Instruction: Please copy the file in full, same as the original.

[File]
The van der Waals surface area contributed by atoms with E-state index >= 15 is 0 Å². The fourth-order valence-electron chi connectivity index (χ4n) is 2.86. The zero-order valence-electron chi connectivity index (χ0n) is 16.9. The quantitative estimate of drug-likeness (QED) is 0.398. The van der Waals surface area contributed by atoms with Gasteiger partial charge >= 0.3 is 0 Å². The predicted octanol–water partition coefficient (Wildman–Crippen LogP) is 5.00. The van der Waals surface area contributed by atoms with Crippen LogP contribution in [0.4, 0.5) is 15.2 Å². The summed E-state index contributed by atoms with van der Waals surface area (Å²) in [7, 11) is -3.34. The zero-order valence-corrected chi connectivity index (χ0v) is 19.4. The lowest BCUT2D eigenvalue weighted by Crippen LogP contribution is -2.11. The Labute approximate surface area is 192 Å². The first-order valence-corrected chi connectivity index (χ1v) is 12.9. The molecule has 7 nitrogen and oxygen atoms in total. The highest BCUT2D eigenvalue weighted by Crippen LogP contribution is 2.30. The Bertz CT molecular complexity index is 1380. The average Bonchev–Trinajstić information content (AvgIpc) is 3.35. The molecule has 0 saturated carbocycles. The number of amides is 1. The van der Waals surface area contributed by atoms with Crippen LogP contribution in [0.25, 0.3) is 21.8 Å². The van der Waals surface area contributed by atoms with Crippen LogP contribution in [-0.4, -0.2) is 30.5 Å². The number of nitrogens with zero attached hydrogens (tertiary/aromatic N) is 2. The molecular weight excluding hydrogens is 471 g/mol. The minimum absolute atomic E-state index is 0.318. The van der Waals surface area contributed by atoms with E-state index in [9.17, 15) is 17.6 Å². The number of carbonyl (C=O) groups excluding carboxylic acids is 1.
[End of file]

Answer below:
The van der Waals surface area contributed by atoms with E-state index >= 15 is 0 Å². The fourth-order valence-electron chi connectivity index (χ4n) is 2.86. The zero-order valence-electron chi connectivity index (χ0n) is 16.9. The quantitative estimate of drug-likeness (QED) is 0.398. The van der Waals surface area contributed by atoms with Gasteiger partial charge >= 0.3 is 0 Å². The predicted octanol–water partition coefficient (Wildman–Crippen LogP) is 5.00. The van der Waals surface area contributed by atoms with Crippen LogP contribution in [0.4, 0.5) is 15.2 Å². The summed E-state index contributed by atoms with van der Waals surface area (Å²) in [7, 11) is -3.34. The zero-order valence-corrected chi connectivity index (χ0v) is 19.4. The lowest BCUT2D eigenvalue weighted by Crippen LogP contribution is -2.11. The Labute approximate surface area is 192 Å². The first-order valence-corrected chi connectivity index (χ1v) is 12.9. The molecule has 7 nitrogen and oxygen atoms in total. The highest BCUT2D eigenvalue weighted by Crippen LogP contribution is 2.30. The Bertz CT molecular complexity index is 1380. The average Bonchev–Trinajstić information content (AvgIpc) is 3.35. The molecule has 0 saturated carbocycles. The number of amides is 1. The van der Waals surface area contributed by atoms with Crippen LogP contribution in [0.25, 0.3) is 21.8 Å². The van der Waals surface area contributed by atoms with Crippen LogP contribution in [-0.4, -0.2) is 30.5 Å². The number of nitrogens with zero attached hydrogens (tertiary/aromatic N) is 2. The molecular weight excluding hydrogens is 471 g/mol. The minimum absolute atomic E-state index is 0.318. The van der Waals surface area contributed by atoms with E-state index in [9.17, 15) is 17.6 Å². The number of carbonyl (C=O) groups excluding carboxylic acids is 1.